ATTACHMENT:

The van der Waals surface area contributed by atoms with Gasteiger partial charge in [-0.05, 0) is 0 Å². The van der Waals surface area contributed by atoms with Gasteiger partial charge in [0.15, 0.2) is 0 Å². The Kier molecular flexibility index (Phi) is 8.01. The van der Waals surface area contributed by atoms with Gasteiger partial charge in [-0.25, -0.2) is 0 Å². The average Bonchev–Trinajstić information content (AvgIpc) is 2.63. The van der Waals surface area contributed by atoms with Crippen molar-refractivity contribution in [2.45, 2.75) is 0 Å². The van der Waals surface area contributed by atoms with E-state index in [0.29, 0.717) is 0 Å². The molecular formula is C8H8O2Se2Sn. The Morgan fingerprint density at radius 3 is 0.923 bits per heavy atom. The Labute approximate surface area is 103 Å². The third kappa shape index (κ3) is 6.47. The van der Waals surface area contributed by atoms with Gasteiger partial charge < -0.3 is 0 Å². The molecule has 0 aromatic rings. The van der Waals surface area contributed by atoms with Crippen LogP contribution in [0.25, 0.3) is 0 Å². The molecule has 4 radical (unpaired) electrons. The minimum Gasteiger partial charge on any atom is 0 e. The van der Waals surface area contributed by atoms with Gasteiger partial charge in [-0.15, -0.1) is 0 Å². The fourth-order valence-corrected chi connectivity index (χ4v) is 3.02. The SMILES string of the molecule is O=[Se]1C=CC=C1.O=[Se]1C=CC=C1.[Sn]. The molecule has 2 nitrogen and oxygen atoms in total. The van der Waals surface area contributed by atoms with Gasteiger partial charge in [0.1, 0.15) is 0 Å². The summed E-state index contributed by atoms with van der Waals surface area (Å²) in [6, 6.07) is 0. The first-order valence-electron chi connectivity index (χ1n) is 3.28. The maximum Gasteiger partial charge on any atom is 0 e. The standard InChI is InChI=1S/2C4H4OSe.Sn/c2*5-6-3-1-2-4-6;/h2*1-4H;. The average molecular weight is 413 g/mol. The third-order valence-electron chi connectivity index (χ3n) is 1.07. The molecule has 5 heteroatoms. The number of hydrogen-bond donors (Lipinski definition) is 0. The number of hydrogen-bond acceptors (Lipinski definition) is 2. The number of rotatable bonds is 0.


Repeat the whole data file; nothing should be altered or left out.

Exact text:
The van der Waals surface area contributed by atoms with Gasteiger partial charge in [-0.05, 0) is 0 Å². The van der Waals surface area contributed by atoms with Gasteiger partial charge in [0.15, 0.2) is 0 Å². The Kier molecular flexibility index (Phi) is 8.01. The van der Waals surface area contributed by atoms with Gasteiger partial charge in [-0.25, -0.2) is 0 Å². The average Bonchev–Trinajstić information content (AvgIpc) is 2.63. The van der Waals surface area contributed by atoms with Crippen molar-refractivity contribution in [2.45, 2.75) is 0 Å². The van der Waals surface area contributed by atoms with E-state index in [0.29, 0.717) is 0 Å². The molecular formula is C8H8O2Se2Sn. The Morgan fingerprint density at radius 3 is 0.923 bits per heavy atom. The Labute approximate surface area is 103 Å². The third kappa shape index (κ3) is 6.47. The van der Waals surface area contributed by atoms with Gasteiger partial charge < -0.3 is 0 Å². The molecule has 0 aromatic rings. The van der Waals surface area contributed by atoms with Crippen LogP contribution in [0.25, 0.3) is 0 Å². The molecule has 4 radical (unpaired) electrons. The minimum Gasteiger partial charge on any atom is 0 e. The van der Waals surface area contributed by atoms with Gasteiger partial charge in [-0.15, -0.1) is 0 Å². The fourth-order valence-corrected chi connectivity index (χ4v) is 3.02. The SMILES string of the molecule is O=[Se]1C=CC=C1.O=[Se]1C=CC=C1.[Sn]. The molecule has 2 nitrogen and oxygen atoms in total. The van der Waals surface area contributed by atoms with Gasteiger partial charge in [0.1, 0.15) is 0 Å². The summed E-state index contributed by atoms with van der Waals surface area (Å²) in [6, 6.07) is 0. The first-order valence-electron chi connectivity index (χ1n) is 3.28. The maximum Gasteiger partial charge on any atom is 0 e. The standard InChI is InChI=1S/2C4H4OSe.Sn/c2*5-6-3-1-2-4-6;/h2*1-4H;. The average molecular weight is 413 g/mol. The third-order valence-electron chi connectivity index (χ3n) is 1.07. The molecule has 5 heteroatoms. The number of hydrogen-bond donors (Lipinski definition) is 0. The number of hydrogen-bond acceptors (Lipinski definition) is 2. The number of rotatable bonds is 0.